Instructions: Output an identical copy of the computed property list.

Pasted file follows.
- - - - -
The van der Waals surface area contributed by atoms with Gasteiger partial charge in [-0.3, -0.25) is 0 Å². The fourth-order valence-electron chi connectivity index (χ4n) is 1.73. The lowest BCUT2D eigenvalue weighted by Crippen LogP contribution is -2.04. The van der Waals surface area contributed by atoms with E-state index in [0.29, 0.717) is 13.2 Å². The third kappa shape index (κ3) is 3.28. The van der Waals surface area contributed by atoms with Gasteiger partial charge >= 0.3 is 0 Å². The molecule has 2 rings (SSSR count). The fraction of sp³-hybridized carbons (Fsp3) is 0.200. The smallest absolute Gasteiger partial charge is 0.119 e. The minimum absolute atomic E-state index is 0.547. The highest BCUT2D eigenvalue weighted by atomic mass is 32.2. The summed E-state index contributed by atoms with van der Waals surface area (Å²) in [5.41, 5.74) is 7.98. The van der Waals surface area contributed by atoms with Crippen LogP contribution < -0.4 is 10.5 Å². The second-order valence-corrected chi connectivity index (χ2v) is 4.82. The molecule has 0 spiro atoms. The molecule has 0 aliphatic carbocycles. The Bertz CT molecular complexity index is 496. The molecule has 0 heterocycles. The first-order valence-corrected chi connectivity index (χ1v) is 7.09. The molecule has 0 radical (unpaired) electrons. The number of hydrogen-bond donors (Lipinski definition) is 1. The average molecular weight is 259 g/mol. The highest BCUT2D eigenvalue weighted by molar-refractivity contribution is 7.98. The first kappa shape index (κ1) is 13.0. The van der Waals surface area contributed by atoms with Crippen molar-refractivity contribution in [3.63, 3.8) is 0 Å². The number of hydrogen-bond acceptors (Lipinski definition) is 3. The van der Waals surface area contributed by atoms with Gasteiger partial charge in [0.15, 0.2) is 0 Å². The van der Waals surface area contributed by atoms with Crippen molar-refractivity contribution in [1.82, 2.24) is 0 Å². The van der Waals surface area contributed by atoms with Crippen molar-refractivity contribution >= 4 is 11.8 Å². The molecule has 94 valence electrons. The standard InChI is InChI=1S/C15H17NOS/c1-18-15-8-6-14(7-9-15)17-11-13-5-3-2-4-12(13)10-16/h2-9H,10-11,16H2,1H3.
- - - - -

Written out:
The van der Waals surface area contributed by atoms with Gasteiger partial charge in [-0.3, -0.25) is 0 Å². The fourth-order valence-electron chi connectivity index (χ4n) is 1.73. The lowest BCUT2D eigenvalue weighted by Crippen LogP contribution is -2.04. The van der Waals surface area contributed by atoms with E-state index in [0.29, 0.717) is 13.2 Å². The third kappa shape index (κ3) is 3.28. The van der Waals surface area contributed by atoms with Gasteiger partial charge >= 0.3 is 0 Å². The molecule has 2 rings (SSSR count). The fraction of sp³-hybridized carbons (Fsp3) is 0.200. The smallest absolute Gasteiger partial charge is 0.119 e. The minimum absolute atomic E-state index is 0.547. The highest BCUT2D eigenvalue weighted by atomic mass is 32.2. The summed E-state index contributed by atoms with van der Waals surface area (Å²) in [5.41, 5.74) is 7.98. The van der Waals surface area contributed by atoms with Crippen LogP contribution < -0.4 is 10.5 Å². The second-order valence-corrected chi connectivity index (χ2v) is 4.82. The molecule has 0 spiro atoms. The molecule has 0 aliphatic carbocycles. The Bertz CT molecular complexity index is 496. The molecule has 0 heterocycles. The first-order valence-corrected chi connectivity index (χ1v) is 7.09. The molecule has 0 radical (unpaired) electrons. The number of hydrogen-bond donors (Lipinski definition) is 1. The average molecular weight is 259 g/mol. The highest BCUT2D eigenvalue weighted by molar-refractivity contribution is 7.98. The first kappa shape index (κ1) is 13.0. The van der Waals surface area contributed by atoms with Crippen molar-refractivity contribution in [3.63, 3.8) is 0 Å². The number of hydrogen-bond acceptors (Lipinski definition) is 3. The van der Waals surface area contributed by atoms with Gasteiger partial charge in [0.15, 0.2) is 0 Å². The van der Waals surface area contributed by atoms with Crippen molar-refractivity contribution in [1.82, 2.24) is 0 Å². The van der Waals surface area contributed by atoms with Crippen molar-refractivity contribution >= 4 is 11.8 Å². The molecule has 94 valence electrons. The standard InChI is InChI=1S/C15H17NOS/c1-18-15-8-6-14(7-9-15)17-11-13-5-3-2-4-12(13)10-16/h2-9H,10-11,16H2,1H3.